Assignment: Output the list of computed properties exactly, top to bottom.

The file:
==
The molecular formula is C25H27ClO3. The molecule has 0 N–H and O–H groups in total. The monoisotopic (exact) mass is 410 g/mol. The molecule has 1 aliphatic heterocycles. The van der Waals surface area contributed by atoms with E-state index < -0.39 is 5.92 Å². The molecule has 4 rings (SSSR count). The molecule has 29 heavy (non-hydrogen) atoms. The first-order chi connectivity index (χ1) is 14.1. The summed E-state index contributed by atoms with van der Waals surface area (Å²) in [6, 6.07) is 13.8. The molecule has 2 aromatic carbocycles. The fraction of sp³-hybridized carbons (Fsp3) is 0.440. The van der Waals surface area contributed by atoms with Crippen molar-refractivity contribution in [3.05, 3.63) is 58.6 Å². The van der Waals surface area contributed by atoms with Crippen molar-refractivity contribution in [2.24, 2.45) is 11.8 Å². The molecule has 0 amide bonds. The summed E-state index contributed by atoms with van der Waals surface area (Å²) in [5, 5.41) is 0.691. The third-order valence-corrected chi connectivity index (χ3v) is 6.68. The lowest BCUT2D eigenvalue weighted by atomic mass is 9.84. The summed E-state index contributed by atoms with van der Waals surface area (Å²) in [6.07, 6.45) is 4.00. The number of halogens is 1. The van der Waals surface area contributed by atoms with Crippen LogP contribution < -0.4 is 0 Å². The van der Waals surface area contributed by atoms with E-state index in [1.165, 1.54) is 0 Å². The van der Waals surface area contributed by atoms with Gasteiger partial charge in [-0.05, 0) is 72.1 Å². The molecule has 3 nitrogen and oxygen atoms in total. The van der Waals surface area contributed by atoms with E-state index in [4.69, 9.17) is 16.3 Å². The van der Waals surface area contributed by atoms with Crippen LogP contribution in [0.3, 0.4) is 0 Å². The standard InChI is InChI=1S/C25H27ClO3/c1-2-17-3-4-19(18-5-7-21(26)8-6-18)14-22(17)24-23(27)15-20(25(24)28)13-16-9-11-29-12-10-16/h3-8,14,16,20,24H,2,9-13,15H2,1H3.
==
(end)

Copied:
The molecular formula is C25H27ClO3. The molecule has 0 N–H and O–H groups in total. The monoisotopic (exact) mass is 410 g/mol. The molecule has 1 aliphatic heterocycles. The van der Waals surface area contributed by atoms with E-state index < -0.39 is 5.92 Å². The molecule has 4 rings (SSSR count). The molecule has 29 heavy (non-hydrogen) atoms. The first-order chi connectivity index (χ1) is 14.1. The summed E-state index contributed by atoms with van der Waals surface area (Å²) in [6, 6.07) is 13.8. The molecule has 2 aromatic carbocycles. The fraction of sp³-hybridized carbons (Fsp3) is 0.440. The van der Waals surface area contributed by atoms with Crippen molar-refractivity contribution in [3.05, 3.63) is 58.6 Å². The van der Waals surface area contributed by atoms with Crippen molar-refractivity contribution in [2.24, 2.45) is 11.8 Å². The molecule has 0 amide bonds. The summed E-state index contributed by atoms with van der Waals surface area (Å²) in [5, 5.41) is 0.691. The third-order valence-corrected chi connectivity index (χ3v) is 6.68. The lowest BCUT2D eigenvalue weighted by atomic mass is 9.84. The summed E-state index contributed by atoms with van der Waals surface area (Å²) in [6.07, 6.45) is 4.00. The number of halogens is 1. The van der Waals surface area contributed by atoms with Crippen LogP contribution < -0.4 is 0 Å². The van der Waals surface area contributed by atoms with E-state index in [1.165, 1.54) is 0 Å². The van der Waals surface area contributed by atoms with Gasteiger partial charge in [-0.05, 0) is 72.1 Å². The molecule has 3 nitrogen and oxygen atoms in total. The van der Waals surface area contributed by atoms with E-state index in [4.69, 9.17) is 16.3 Å². The van der Waals surface area contributed by atoms with Crippen LogP contribution in [0.3, 0.4) is 0 Å². The standard InChI is InChI=1S/C25H27ClO3/c1-2-17-3-4-19(18-5-7-21(26)8-6-18)14-22(17)24-23(27)15-20(25(24)28)13-16-9-11-29-12-10-16/h3-8,14,16,20,24H,2,9-13,15H2,1H3.